J Clin Endocrinol Metab. 2021; 16;106(7):e2700e2710.PMID: 33606028 doi: 10.1210/clinem/dgab093
This paper illustrates the power of machine learning to successfully predict adult height using growth measurements before age 6 years, without the need for bone age.
Computers beat us in games of predictions, such as chess. They beat us also in the exercise of predicting adult height. This is because machine learning, after necessary pre-processing, is particularly suited to predictions based on existing data, such as anthropometric data. They are powered by the identification of strong, but theory-free, patterns in the data, capturing complex, nonlinear relationships that may markedly improve prediction accuracy over conventional regression models. Prediction of adult height is commonly used in clinical settings, using the TannerWhitehouse (TW2) or BayleyPinneau (BP) methods, which utilize data on current height and bone age. Whereas TW2 and BP were derived from on data from research studies that were carefully constructed to mitigate bias, routine clinical data sources are typically less clean.
This study aimed to use machine learning to predict adult height based on height and weight measurements up to age 6 years in 2282 children from a community-based, observational longitudinal growth study, the GrowUp 1974 Gothenburg cohort. Two additional validation cohorts were used to assess the accuracy of the algorithm a second Swedish cohort, and the Edinburgh Longitudinal Growth Study. The winning model was the Random Forest, with 51 regression trees, and the best predictor variables were sex and height at age 3.4-6.0 years. Observed and predicted adult height were 173.9±8.9 cm and 173.9±7.7 cm, respectively, with prediction average error only -0.4±4.0 cm. This models was more accurate than any other model with or without bone age assessment. Accuracy remained remarkably stable in the Swedish and Edinburgh validation cohorts, despite their use of different measurement protocols.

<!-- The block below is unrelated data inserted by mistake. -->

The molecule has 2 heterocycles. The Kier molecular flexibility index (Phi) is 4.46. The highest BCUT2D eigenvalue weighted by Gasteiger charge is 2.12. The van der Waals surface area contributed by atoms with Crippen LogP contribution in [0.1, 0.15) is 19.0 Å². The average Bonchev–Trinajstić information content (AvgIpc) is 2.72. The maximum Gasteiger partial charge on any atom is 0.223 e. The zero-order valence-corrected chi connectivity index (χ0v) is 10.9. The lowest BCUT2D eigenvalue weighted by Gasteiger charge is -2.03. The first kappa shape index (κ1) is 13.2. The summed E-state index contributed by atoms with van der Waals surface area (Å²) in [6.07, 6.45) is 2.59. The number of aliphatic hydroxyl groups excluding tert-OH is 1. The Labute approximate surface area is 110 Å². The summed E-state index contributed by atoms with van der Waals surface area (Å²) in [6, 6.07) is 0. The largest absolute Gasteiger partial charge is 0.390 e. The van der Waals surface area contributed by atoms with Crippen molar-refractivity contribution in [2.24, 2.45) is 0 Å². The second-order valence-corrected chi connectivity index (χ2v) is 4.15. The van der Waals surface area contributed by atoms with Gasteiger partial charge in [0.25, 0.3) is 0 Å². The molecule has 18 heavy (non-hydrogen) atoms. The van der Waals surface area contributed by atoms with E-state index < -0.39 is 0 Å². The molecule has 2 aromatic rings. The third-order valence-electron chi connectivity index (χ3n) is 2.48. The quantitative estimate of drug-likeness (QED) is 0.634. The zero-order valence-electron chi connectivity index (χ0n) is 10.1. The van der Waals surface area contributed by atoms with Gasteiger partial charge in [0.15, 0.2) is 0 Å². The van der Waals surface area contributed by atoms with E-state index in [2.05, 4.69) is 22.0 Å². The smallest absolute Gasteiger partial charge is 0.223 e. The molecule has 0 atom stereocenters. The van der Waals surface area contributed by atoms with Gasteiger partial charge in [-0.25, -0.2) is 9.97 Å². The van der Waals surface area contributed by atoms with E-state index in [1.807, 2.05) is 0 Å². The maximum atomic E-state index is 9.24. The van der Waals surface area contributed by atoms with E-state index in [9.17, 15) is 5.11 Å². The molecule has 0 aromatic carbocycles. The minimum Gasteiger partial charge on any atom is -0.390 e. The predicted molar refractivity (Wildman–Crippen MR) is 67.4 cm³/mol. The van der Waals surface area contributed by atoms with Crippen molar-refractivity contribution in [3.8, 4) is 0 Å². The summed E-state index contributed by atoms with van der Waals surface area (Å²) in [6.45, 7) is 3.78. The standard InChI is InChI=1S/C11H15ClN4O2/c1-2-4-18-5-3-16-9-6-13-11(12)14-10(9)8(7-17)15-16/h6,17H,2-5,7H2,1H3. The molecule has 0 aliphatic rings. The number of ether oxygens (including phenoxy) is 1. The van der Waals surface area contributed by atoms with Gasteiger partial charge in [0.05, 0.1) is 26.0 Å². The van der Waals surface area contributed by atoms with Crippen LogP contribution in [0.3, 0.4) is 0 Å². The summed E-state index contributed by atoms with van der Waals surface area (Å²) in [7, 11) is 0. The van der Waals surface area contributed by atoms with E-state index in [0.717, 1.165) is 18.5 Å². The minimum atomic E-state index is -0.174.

These findings show the utility of machine learning to predict adult height. The uneducated machine, employed by students of computer science, provided predictions that are as good, or even better, than methods developed by experts over decades. Yet, these new sophisticated algorithms are only moderately superior to the 19th century target height. The 4-5 cm prediction errors in all methods are not a methodological fault, but rather reflect the fact that additional environmental cues impact growth beyond age 6 years with a magnitude of 4-5 cm, whatever method is used.